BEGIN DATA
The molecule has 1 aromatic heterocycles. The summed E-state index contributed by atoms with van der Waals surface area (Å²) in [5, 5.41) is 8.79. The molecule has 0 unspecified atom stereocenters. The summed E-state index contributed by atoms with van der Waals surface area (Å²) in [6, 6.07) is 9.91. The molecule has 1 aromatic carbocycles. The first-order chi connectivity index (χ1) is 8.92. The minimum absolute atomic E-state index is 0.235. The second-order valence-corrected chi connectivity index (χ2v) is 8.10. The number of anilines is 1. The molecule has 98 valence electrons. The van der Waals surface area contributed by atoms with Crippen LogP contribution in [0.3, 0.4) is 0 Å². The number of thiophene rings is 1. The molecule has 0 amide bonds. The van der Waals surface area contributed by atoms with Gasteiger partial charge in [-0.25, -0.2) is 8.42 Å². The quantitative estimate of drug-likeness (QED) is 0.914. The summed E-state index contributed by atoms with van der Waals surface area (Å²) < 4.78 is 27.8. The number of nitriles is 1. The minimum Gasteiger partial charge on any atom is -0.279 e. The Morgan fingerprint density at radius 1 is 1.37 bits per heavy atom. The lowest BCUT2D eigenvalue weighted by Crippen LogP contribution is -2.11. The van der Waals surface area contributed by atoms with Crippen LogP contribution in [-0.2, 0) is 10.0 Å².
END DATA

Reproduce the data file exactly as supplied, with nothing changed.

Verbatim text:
The molecule has 1 aromatic heterocycles. The summed E-state index contributed by atoms with van der Waals surface area (Å²) in [5, 5.41) is 8.79. The molecule has 0 unspecified atom stereocenters. The summed E-state index contributed by atoms with van der Waals surface area (Å²) in [6, 6.07) is 9.91. The molecule has 1 aromatic carbocycles. The first-order chi connectivity index (χ1) is 8.92. The minimum absolute atomic E-state index is 0.235. The second-order valence-corrected chi connectivity index (χ2v) is 8.10. The number of anilines is 1. The molecule has 98 valence electrons. The van der Waals surface area contributed by atoms with Crippen LogP contribution in [0.3, 0.4) is 0 Å². The number of thiophene rings is 1. The molecule has 0 amide bonds. The van der Waals surface area contributed by atoms with Gasteiger partial charge in [-0.25, -0.2) is 8.42 Å². The quantitative estimate of drug-likeness (QED) is 0.914. The summed E-state index contributed by atoms with van der Waals surface area (Å²) < 4.78 is 27.8. The number of nitriles is 1. The minimum Gasteiger partial charge on any atom is -0.279 e. The Morgan fingerprint density at radius 1 is 1.37 bits per heavy atom. The lowest BCUT2D eigenvalue weighted by Crippen LogP contribution is -2.11. The van der Waals surface area contributed by atoms with Crippen LogP contribution in [-0.2, 0) is 10.0 Å².